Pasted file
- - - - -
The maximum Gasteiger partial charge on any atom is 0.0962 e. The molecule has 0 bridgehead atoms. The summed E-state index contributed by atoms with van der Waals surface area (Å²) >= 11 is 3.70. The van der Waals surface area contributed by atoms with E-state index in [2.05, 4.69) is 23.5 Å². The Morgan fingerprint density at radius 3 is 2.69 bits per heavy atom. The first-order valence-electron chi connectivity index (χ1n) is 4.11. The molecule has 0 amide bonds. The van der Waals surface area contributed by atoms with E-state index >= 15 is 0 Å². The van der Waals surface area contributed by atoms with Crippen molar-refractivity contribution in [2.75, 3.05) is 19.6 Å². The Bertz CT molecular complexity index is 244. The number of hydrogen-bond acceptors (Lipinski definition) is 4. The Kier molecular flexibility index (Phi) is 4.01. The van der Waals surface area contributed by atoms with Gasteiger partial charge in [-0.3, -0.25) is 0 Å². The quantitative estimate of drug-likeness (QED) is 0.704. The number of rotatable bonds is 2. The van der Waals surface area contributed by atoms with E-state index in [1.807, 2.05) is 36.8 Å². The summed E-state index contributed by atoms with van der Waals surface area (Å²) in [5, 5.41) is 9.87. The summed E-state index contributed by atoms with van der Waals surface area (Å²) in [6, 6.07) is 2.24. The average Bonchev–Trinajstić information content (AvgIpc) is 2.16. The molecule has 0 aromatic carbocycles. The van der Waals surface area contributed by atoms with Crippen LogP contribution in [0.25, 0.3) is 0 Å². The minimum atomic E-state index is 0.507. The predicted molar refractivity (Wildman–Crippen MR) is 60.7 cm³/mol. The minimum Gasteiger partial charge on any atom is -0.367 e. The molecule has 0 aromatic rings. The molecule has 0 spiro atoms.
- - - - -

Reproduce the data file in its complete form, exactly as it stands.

The maximum Gasteiger partial charge on any atom is 0.0962 e. The molecule has 0 bridgehead atoms. The summed E-state index contributed by atoms with van der Waals surface area (Å²) >= 11 is 3.70. The van der Waals surface area contributed by atoms with E-state index in [2.05, 4.69) is 23.5 Å². The Morgan fingerprint density at radius 3 is 2.69 bits per heavy atom. The first-order valence-electron chi connectivity index (χ1n) is 4.11. The molecule has 0 amide bonds. The van der Waals surface area contributed by atoms with E-state index >= 15 is 0 Å². The van der Waals surface area contributed by atoms with Crippen molar-refractivity contribution in [2.75, 3.05) is 19.6 Å². The Bertz CT molecular complexity index is 244. The number of hydrogen-bond acceptors (Lipinski definition) is 4. The Kier molecular flexibility index (Phi) is 4.01. The van der Waals surface area contributed by atoms with Gasteiger partial charge in [-0.3, -0.25) is 0 Å². The quantitative estimate of drug-likeness (QED) is 0.704. The number of rotatable bonds is 2. The van der Waals surface area contributed by atoms with E-state index in [1.807, 2.05) is 36.8 Å². The summed E-state index contributed by atoms with van der Waals surface area (Å²) in [5, 5.41) is 9.87. The summed E-state index contributed by atoms with van der Waals surface area (Å²) in [6, 6.07) is 2.24. The average Bonchev–Trinajstić information content (AvgIpc) is 2.16. The molecule has 0 aromatic carbocycles. The van der Waals surface area contributed by atoms with Crippen LogP contribution in [0.25, 0.3) is 0 Å². The minimum atomic E-state index is 0.507. The predicted molar refractivity (Wildman–Crippen MR) is 60.7 cm³/mol. The minimum Gasteiger partial charge on any atom is -0.367 e. The molecule has 0 aromatic rings. The molecule has 0 spiro atoms.